The pesticide is used to control boll weevils and many biting or sucking insect pests. It kills insects by contact, stomach and respiratory action, the website said.

Monsanto, which is currently owned by pharmaceutical company Bayer of Germany, said Thursday that it is “not aware of any reported human health or environmental impacts” as a result of the violations.

The company admitted in court documents that it used Penncap-M, even though the company knew its use was prohibited after 2013 due to a “cancellation order” issued by the U.S. Environmental Protection Agency. One of the producers of methyl parathion products is United Phosphorus of King of Prussia, Pa., according to EPA documents.

The court filings also include a deferred prosecution agreement related to two felony counts of unlawfully storing acute hazardous waste. For these charges, Monsanto has agreed to pay $10 million — a $6 million criminal fine and $4 million in community service payments to state government entities.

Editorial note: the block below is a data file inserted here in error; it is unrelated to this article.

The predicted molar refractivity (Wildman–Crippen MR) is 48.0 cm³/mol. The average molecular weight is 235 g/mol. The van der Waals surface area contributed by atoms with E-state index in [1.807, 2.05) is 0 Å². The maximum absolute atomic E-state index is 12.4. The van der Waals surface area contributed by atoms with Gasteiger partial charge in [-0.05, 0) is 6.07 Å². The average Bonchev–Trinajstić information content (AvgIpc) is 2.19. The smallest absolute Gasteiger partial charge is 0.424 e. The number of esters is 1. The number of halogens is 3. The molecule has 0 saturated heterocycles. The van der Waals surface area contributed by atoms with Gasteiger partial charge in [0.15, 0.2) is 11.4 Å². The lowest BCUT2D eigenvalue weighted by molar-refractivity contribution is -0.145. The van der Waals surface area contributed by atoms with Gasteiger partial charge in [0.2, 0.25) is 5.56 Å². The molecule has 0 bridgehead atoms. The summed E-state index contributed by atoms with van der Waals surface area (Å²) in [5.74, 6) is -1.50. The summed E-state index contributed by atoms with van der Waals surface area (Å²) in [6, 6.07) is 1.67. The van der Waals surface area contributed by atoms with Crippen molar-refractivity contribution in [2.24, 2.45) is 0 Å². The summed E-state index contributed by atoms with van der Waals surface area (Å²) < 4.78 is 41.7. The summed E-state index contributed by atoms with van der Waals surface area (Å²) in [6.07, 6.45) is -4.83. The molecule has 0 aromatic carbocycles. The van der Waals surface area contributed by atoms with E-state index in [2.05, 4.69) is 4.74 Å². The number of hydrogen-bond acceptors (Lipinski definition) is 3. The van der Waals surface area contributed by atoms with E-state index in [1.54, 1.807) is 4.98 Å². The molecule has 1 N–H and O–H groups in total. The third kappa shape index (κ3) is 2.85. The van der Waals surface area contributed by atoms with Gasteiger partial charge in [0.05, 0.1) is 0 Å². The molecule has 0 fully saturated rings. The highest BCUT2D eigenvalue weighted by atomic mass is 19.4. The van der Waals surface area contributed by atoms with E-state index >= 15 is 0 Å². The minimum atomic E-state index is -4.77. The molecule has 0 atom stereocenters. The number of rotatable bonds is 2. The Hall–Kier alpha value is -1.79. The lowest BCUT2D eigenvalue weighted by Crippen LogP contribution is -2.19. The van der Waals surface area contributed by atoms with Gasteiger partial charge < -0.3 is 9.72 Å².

Federal attorneys agreed to dismiss the felony charges in two years if Monsanto abides by the agreement, which includes paying a total of $10.2 million, successfully completing a two-year period of compliance with the agreement’s terms and maintaining a comprehensive environmental compliance program with all federal environmental laws at its facilities on Maui, Molokai and Oahu.

In a statement of facts filed in court Thursday, Monsanto admitted that it knowingly used, transported and stored Penncap-M in violation of federal law. The pesticide “had to be managed as an acute hazardous waste in compliance with the Resource Conservation and Recovery Act,” which prohibited the storage or transportation of the pesticide without a permit after 2013.

From March 2013 through August 2014, Monsanto stored 160 pounds of Penncap-M at its Molokai facility, which under the act made Monsanto a “Large Quantity Generator” of hazardous waste.